The Soho shorts and skirt gives two options–a pleated skirt and a pair of pleated shorts that look like a skirt (yay!) In her blog post introducing the pattern, Liesl explained that she designed this pattern for a friend who wanted to be able to wear shorts to her workplace. I am very onboard with that–in the summer, I’d love to wear shorts to work but would rather not dress quite that casually in the office. These shorts look enough like a skirt that I doubt most people would even notice. Plus, it has pockets!
Previously, the size range for the popular indie pattern company Named Patterns was out of reach for many curvy sewists. However, they have slowly started to expand their size range recently, with this spring’s collection including X patterns that to up to a EUR size 50 (45 3/4″ or 116cm bust and a 48 3/4 or 124 cm hip). The patterns with the inclusive size range are the Anneli Double Front Tee and Dress, Mintuu Swing Top, Reeta Midi Shirtdress, Maisa Denim Jacket, and the Ninni Elastic Waist Culottes. Given that there are already a ton of patterns in this post, we’ll just look at two of these.
If you skim over this post, you’ll see several unique takes on a shirtdress pattern. And personally, I kind of want to buy all of them because outside of a knit skater dress (secret pajamas!), a shirtdress is probably my next-favorite style dress to sew and wear. I’m still a bit outside of Named’s expanded size range, but I LOVE this midi shirtdress and am seriously considering buying it and grading up as needed. I love how it has the effortless look of a maxi-dress but is easily appropriate for my casual office.
Remember how last spring, every pattern maker was offering a culottes pattern? Admittedly, I love the idea of culottes, even if we’re not seeing a ton of them in RTW. And honestly, the ones that I saw around Seattle last summer were typically in drapey/rayon fabric and tended to look more like the new Ninni from Named, rather than some of ones last year that looked more like cropped trousers.
As we do every month, we’ve got a few new StyleArc patterns, mostly for transitional weather as the Southern Hemisphere heads into autumn and the Northern Hemisphere heads into spring.
Similar to the Itch to Stitch Newport top, the StyleArc Savannah is an easy-fit knit top with an envelope shoulder detail. The big difference here is the hem; the Savannah has sleeve and body hem facings that can be done in a woven for contrast. StyleArc suggests doing at least the sleeve hem facings in a contrasting woven and then wearing those facings turned up for interest. The Savannah is also one of the freebie options for the month, if you order paper patterns directly from StyleArc’s website.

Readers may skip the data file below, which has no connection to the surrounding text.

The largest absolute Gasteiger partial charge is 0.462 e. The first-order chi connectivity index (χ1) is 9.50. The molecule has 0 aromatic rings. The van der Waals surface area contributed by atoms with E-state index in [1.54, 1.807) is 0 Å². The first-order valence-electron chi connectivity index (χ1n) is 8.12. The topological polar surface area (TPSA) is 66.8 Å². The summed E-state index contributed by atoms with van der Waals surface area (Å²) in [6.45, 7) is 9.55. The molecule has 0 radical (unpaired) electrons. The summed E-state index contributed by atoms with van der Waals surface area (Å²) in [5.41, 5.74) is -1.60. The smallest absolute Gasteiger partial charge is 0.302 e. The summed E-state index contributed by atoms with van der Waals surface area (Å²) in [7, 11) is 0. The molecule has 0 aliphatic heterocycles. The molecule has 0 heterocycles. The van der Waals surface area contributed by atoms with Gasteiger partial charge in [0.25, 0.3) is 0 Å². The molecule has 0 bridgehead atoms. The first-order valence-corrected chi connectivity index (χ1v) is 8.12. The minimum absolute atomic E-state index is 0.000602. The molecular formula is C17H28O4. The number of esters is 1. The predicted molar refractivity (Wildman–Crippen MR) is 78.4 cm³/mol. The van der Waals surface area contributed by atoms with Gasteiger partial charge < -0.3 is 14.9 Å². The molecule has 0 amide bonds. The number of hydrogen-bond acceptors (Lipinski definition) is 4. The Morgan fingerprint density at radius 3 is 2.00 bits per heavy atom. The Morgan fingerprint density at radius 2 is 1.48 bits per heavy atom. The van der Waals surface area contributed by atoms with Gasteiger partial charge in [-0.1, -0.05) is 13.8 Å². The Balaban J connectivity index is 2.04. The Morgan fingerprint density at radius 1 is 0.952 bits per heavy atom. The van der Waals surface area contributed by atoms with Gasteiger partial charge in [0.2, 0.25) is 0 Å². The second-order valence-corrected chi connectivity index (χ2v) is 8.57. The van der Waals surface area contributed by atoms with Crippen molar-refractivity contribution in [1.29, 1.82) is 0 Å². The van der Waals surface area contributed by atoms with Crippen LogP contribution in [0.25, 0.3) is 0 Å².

Are you looking to sew an interesting new coat? The unlined Lux Coat is somewhere between a cape and an actual coat. Without having the tailoring details of a traditional coat, this will probably be a fairly easy sew by comparison.
One of several shirtdress/shirtdress-esque patterns this month, the Autumn dress will give you that shirtdress look, but without needing to sew the buttonholes and buttons. It’s got a collar and an interesting v-neck/placket, but is a pullover style dress. There isn’t a lot of shaping here, but it is a pretty fun design for a throw-on-and-go dress.
The always unique and stylish Victory patterns released their latest offering in early March. The Jackie dress is a high-necked knit dress with princess seams and a fit-and-flare shape. While the basic description sounds like something we’ve seen many times before, take a look at the line drawings, and you’ll see that this dress isn’t something that we see in all of the Big 4 catalogues:
Wow, we made it! For reference, this post is over 2300 words long…my typical pattern roundup posts are typically ~1200 words. So yeah, that’s a lot of new patterns this month. Which were your favorites?